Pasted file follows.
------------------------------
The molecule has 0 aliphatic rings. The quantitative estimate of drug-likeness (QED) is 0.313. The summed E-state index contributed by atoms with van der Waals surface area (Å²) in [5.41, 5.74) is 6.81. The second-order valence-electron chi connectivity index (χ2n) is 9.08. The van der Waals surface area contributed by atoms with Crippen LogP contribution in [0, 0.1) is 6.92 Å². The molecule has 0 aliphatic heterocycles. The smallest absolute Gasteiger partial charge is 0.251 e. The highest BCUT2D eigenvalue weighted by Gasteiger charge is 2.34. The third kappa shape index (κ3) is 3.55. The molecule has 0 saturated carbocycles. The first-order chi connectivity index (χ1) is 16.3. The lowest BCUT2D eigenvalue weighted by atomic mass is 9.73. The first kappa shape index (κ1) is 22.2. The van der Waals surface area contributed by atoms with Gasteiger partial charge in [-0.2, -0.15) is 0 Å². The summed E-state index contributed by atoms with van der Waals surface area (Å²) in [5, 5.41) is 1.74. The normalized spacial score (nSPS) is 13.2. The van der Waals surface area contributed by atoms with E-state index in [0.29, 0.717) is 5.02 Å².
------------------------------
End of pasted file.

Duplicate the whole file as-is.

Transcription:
The molecule has 0 aliphatic rings. The quantitative estimate of drug-likeness (QED) is 0.313. The summed E-state index contributed by atoms with van der Waals surface area (Å²) in [5.41, 5.74) is 6.81. The second-order valence-electron chi connectivity index (χ2n) is 9.08. The van der Waals surface area contributed by atoms with Crippen LogP contribution in [0, 0.1) is 6.92 Å². The molecule has 0 aliphatic heterocycles. The smallest absolute Gasteiger partial charge is 0.251 e. The highest BCUT2D eigenvalue weighted by Gasteiger charge is 2.34. The third kappa shape index (κ3) is 3.55. The molecule has 0 saturated carbocycles. The first-order chi connectivity index (χ1) is 16.3. The lowest BCUT2D eigenvalue weighted by atomic mass is 9.73. The first kappa shape index (κ1) is 22.2. The van der Waals surface area contributed by atoms with Gasteiger partial charge in [-0.2, -0.15) is 0 Å². The summed E-state index contributed by atoms with van der Waals surface area (Å²) in [5, 5.41) is 1.74. The normalized spacial score (nSPS) is 13.2. The van der Waals surface area contributed by atoms with E-state index in [0.29, 0.717) is 5.02 Å².